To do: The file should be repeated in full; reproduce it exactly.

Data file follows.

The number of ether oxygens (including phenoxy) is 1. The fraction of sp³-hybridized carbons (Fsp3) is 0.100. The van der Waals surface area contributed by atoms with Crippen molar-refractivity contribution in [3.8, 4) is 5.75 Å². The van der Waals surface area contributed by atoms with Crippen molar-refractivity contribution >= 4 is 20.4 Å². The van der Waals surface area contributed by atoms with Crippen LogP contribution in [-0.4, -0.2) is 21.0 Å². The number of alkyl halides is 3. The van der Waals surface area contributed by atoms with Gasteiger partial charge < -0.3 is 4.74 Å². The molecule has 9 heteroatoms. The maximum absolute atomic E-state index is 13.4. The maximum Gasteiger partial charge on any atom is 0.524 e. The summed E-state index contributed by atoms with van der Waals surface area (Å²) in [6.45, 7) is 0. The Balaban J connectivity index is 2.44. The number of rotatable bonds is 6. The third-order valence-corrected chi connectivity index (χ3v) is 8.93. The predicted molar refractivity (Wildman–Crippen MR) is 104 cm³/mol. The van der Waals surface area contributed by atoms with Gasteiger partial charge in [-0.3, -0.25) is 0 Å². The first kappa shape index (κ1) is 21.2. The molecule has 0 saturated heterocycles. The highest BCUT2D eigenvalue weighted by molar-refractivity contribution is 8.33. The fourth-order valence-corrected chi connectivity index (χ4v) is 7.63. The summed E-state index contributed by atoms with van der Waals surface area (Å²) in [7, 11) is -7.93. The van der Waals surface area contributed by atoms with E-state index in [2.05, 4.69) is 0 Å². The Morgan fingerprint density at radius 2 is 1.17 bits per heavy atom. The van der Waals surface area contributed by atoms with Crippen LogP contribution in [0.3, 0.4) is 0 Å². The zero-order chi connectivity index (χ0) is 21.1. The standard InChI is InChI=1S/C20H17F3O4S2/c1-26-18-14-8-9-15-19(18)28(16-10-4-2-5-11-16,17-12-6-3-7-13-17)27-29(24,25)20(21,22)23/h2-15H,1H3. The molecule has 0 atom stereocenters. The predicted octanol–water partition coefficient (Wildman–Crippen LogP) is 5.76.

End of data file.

The number of ether oxygens (including phenoxy) is 1. The fraction of sp³-hybridized carbons (Fsp3) is 0.100. The van der Waals surface area contributed by atoms with Crippen molar-refractivity contribution in [3.8, 4) is 5.75 Å². The van der Waals surface area contributed by atoms with Crippen molar-refractivity contribution >= 4 is 20.4 Å². The van der Waals surface area contributed by atoms with Crippen LogP contribution in [-0.4, -0.2) is 21.0 Å². The number of alkyl halides is 3. The van der Waals surface area contributed by atoms with Gasteiger partial charge < -0.3 is 4.74 Å². The molecule has 9 heteroatoms. The maximum absolute atomic E-state index is 13.4. The maximum Gasteiger partial charge on any atom is 0.524 e. The summed E-state index contributed by atoms with van der Waals surface area (Å²) in [6.45, 7) is 0. The Balaban J connectivity index is 2.44. The number of rotatable bonds is 6. The third-order valence-corrected chi connectivity index (χ3v) is 8.93. The predicted molar refractivity (Wildman–Crippen MR) is 104 cm³/mol. The van der Waals surface area contributed by atoms with Gasteiger partial charge in [-0.3, -0.25) is 0 Å². The first kappa shape index (κ1) is 21.2. The molecule has 0 saturated heterocycles. The highest BCUT2D eigenvalue weighted by molar-refractivity contribution is 8.33. The fourth-order valence-corrected chi connectivity index (χ4v) is 7.63. The summed E-state index contributed by atoms with van der Waals surface area (Å²) in [7, 11) is -7.93. The van der Waals surface area contributed by atoms with E-state index in [2.05, 4.69) is 0 Å². The Morgan fingerprint density at radius 2 is 1.17 bits per heavy atom. The van der Waals surface area contributed by atoms with Crippen LogP contribution in [0.3, 0.4) is 0 Å². The zero-order chi connectivity index (χ0) is 21.1. The standard InChI is InChI=1S/C20H17F3O4S2/c1-26-18-14-8-9-15-19(18)28(16-10-4-2-5-11-16,17-12-6-3-7-13-17)27-29(24,25)20(21,22)23/h2-15H,1H3. The molecule has 0 atom stereocenters. The predicted octanol–water partition coefficient (Wildman–Crippen LogP) is 5.76.